This article by Fred McMahon and Martin Zelder attempts to incorporate Medical Savings Accounts (MSAs) into the current health care system so that “a publicly funded system that incorporates market dynamics” can be designed. In McMahon and Zelder’s plan, Medical Savings Accounts would be attributed to each Canadian citizen, who would then have the option of choosing between private and public providers of health care. The authors believe this option makes most sense considering that Canada ranks near the top of OECD (Organization for Economic Co-operation and Development) member countries with respect to health spending, but places near the bottom in most categories pertaining to the quality of health care service delivery.
http://www.fraserinstitute.ca/admin/books/files/MakingHealth...

Medically Uninsured Americans: Evidence on Magnitude and Implications

This article by Cal Irvine and Martin Zelder examines the nature and number of medically uninsured Americans. The authors contend that the existence of this group forms the primary argument for those in Canada who defend the status quo in Canadian health care, offering proof of the public health care system's "superiority" over the "private" health care of the United States. The authors further argue that the true number of uninsured Americans is significantly lower than the 43 million estimated by the 1997 Current Population Survey (CPS), placing the number closer to 38 million. Irvine and Zelder suggest that an important number of these, some 12 to 15 million, choose, for their own reasons, to remain uninsured.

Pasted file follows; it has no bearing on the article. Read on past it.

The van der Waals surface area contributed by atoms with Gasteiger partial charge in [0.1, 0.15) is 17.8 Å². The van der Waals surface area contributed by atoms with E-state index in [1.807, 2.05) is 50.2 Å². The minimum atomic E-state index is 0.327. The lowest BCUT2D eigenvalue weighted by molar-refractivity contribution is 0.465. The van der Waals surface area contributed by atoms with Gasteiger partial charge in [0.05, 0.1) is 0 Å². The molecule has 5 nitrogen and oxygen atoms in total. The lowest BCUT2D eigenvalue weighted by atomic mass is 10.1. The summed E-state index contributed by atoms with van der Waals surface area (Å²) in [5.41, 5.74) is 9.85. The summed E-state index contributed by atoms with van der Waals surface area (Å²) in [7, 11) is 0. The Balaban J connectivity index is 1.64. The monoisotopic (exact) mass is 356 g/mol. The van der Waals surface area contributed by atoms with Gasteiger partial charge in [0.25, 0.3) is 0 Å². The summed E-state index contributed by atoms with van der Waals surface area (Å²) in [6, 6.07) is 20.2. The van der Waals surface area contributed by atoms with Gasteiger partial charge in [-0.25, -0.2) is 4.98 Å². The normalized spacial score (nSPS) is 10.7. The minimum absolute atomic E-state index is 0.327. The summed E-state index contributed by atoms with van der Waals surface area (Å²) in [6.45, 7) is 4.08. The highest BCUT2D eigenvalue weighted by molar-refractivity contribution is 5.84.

http://www.fraserinstitute.ca/admin/books/files/US-uninsured...

Paying More, Getting Less: Ontario's Health Premium and Sustainable Health Care

In this report, Brett Skinner looks at the Ontario Health Premium, introduced in the 2004 Ontario budget.
http://www.fraserinstitute.ca/admin/books/files/PayingMoreGe...

The Alberta Health Care Advantage: An Accessible, High Quality, and Sustainable System

In this paper, Esmail and Ramsay address the subject of health care reform in Alberta. They examine the Mazankowski Report, the product of a study conducted by the Premier’s Advisory Council on Health for Alberta; the Report delivered a radical set of ideas to raise health care revenues and temper demand for health services, in order to make Alberta’s health care system more sustainable.
http://www.fraserinstitute.ca/admin/books/files/ABHealth.pdf...

The Boundaries of Medicare: The Role of Ontario's Physician Services Review Committee

Flood and Erdman’s paper is part of the working paper series entitled Defining the Medicare Basket: Health Care Decision Making in Canada. This series was undertaken to examine how decisions are made about what is covered by publicly funded health care, and if decisions about what is covered should be revisited.
http://www.irpp.org/miscpubs/archive/medicare_basket/wp2004-...

The Misguided War Against Medicines: Are Drug Expenditures Making Public Health Insurance Financially Unsustainable?

Brett Skinner and Mark Rovere analyze the costs associated with drug expenditures and the overall sustainability of Canada’s health care system.
http://www.fraserinstitute.ca/admin/books/files/MisguidedWar...

Two myths about the U.S. health care system

Common criticisms of the US health care system are the lack of universality and the high percentage of those without coverage. Norma Kozhaya deconstructs these myths.
http://www.iedm.org/uploaded/pdf/juin05_en.pdf